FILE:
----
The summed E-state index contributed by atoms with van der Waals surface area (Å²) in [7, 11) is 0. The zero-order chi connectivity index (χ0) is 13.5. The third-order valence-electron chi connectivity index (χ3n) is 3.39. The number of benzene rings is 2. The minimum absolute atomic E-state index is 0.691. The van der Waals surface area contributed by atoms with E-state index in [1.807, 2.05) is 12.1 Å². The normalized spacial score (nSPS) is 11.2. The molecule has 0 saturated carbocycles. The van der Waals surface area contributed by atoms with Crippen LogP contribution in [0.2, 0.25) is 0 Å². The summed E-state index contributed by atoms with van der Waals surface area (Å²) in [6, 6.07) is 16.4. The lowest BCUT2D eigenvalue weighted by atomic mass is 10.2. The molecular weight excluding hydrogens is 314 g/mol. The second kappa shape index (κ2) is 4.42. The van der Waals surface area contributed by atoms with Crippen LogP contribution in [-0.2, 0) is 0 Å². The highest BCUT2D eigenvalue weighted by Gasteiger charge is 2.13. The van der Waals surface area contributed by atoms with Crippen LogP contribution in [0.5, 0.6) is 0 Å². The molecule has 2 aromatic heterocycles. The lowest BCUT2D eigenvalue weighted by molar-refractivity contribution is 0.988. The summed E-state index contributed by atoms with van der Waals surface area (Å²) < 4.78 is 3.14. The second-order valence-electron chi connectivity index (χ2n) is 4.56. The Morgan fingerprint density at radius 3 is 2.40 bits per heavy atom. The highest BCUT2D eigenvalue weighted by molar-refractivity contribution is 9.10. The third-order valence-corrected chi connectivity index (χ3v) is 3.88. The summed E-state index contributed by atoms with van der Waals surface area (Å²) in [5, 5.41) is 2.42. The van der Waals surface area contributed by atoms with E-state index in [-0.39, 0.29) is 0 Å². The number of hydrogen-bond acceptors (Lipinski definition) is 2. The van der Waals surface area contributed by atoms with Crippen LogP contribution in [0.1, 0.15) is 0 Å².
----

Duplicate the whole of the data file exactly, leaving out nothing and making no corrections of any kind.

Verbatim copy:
The summed E-state index contributed by atoms with van der Waals surface area (Å²) in [7, 11) is 0. The zero-order chi connectivity index (χ0) is 13.5. The third-order valence-electron chi connectivity index (χ3n) is 3.39. The number of benzene rings is 2. The minimum absolute atomic E-state index is 0.691. The van der Waals surface area contributed by atoms with E-state index in [1.807, 2.05) is 12.1 Å². The normalized spacial score (nSPS) is 11.2. The molecule has 0 saturated carbocycles. The van der Waals surface area contributed by atoms with Crippen LogP contribution in [0.2, 0.25) is 0 Å². The summed E-state index contributed by atoms with van der Waals surface area (Å²) in [6, 6.07) is 16.4. The lowest BCUT2D eigenvalue weighted by atomic mass is 10.2. The molecular weight excluding hydrogens is 314 g/mol. The second kappa shape index (κ2) is 4.42. The van der Waals surface area contributed by atoms with Crippen LogP contribution in [-0.2, 0) is 0 Å². The highest BCUT2D eigenvalue weighted by Gasteiger charge is 2.13. The van der Waals surface area contributed by atoms with Crippen LogP contribution in [0.5, 0.6) is 0 Å². The molecule has 2 aromatic heterocycles. The lowest BCUT2D eigenvalue weighted by molar-refractivity contribution is 0.988. The summed E-state index contributed by atoms with van der Waals surface area (Å²) < 4.78 is 3.14. The second-order valence-electron chi connectivity index (χ2n) is 4.56. The Morgan fingerprint density at radius 3 is 2.40 bits per heavy atom. The highest BCUT2D eigenvalue weighted by molar-refractivity contribution is 9.10. The third-order valence-corrected chi connectivity index (χ3v) is 3.88. The summed E-state index contributed by atoms with van der Waals surface area (Å²) in [5, 5.41) is 2.42. The van der Waals surface area contributed by atoms with E-state index in [-0.39, 0.29) is 0 Å². The number of hydrogen-bond acceptors (Lipinski definition) is 2. The van der Waals surface area contributed by atoms with Crippen LogP contribution in [0.1, 0.15) is 0 Å².